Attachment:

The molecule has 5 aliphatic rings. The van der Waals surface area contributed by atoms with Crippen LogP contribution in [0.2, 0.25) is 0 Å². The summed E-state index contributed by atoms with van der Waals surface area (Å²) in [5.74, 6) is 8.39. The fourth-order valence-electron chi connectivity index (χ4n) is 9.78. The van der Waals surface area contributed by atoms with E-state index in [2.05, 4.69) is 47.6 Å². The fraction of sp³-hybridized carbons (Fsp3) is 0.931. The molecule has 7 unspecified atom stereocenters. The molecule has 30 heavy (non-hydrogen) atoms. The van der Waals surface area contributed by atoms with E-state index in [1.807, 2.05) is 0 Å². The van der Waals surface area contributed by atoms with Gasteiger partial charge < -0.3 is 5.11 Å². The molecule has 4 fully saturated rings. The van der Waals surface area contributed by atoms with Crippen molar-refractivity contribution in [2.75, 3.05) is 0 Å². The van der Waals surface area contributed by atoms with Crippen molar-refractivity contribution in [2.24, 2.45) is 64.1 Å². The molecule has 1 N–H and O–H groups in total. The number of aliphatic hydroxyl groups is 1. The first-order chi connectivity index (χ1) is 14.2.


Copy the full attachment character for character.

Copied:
The molecule has 5 aliphatic rings. The van der Waals surface area contributed by atoms with Crippen LogP contribution in [0.2, 0.25) is 0 Å². The summed E-state index contributed by atoms with van der Waals surface area (Å²) in [5.74, 6) is 8.39. The fourth-order valence-electron chi connectivity index (χ4n) is 9.78. The van der Waals surface area contributed by atoms with E-state index in [2.05, 4.69) is 47.6 Å². The fraction of sp³-hybridized carbons (Fsp3) is 0.931. The molecule has 7 unspecified atom stereocenters. The molecule has 30 heavy (non-hydrogen) atoms. The van der Waals surface area contributed by atoms with E-state index in [1.807, 2.05) is 0 Å². The van der Waals surface area contributed by atoms with Gasteiger partial charge < -0.3 is 5.11 Å². The molecule has 4 fully saturated rings. The van der Waals surface area contributed by atoms with Crippen molar-refractivity contribution in [2.75, 3.05) is 0 Å². The van der Waals surface area contributed by atoms with Crippen molar-refractivity contribution in [2.24, 2.45) is 64.1 Å². The molecule has 1 N–H and O–H groups in total. The number of aliphatic hydroxyl groups is 1. The first-order chi connectivity index (χ1) is 14.2.